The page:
| Lloyd Quarterman|
| 1982, Chicago, Illinois, United States|Lloyd Quarterman Wikipedia
Lloyd A. Quarterman (May 31, 1918 – August 1982) was an African American chemist working mainly with fluorine. During the Second World War he worked on the Manhattan Project.
Born on February 21, 1918, in Philadelphia, Pennsylvania. He attended St. Augustine's College in Raleigh, North Carolina, where he earned his bachelor's degree in 1943.
After earning his degree, Quarterman was hired to work on the Manhattan Project. As one of the few African Americans to work on the Manhattan Project, Quarterman was chiefly responsible for the design and construction of a special distillation system for purifying large quantities of hydrogen fluoride. This hydrogen fluoride would be used to separate the Uranium isotope U-235 for the construction of the atomic bombs. The U-235 that Quarterman helped accumulate was used to make Little Boy, the uranium bomb that was exploded over Hiroshima, Japan, in 1945.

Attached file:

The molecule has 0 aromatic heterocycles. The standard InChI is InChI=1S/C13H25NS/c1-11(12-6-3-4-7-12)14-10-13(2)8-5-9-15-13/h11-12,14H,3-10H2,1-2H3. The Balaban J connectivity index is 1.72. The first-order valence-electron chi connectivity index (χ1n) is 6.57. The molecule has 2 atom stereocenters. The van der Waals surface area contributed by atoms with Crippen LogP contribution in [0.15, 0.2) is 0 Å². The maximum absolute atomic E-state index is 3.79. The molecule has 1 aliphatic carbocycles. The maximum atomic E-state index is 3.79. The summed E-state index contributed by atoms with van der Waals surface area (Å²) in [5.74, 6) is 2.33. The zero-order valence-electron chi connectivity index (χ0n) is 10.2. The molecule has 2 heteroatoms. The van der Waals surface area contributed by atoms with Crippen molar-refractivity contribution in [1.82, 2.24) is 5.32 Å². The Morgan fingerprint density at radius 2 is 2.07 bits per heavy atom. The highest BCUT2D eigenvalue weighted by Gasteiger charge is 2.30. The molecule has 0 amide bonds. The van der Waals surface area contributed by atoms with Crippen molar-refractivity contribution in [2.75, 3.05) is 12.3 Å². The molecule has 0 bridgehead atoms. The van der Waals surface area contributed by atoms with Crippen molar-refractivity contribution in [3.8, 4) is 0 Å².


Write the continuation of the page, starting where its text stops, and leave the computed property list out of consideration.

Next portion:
After the war, Quarterman worked at the then newly established Argonne National Laboratory in Chicago, Illinois. At Argonne, Quarterman was an assistant to the associate research scientist and chemist from 1943 to 1949. He assisted with the first nuclear reactor for atomic-powered submarines.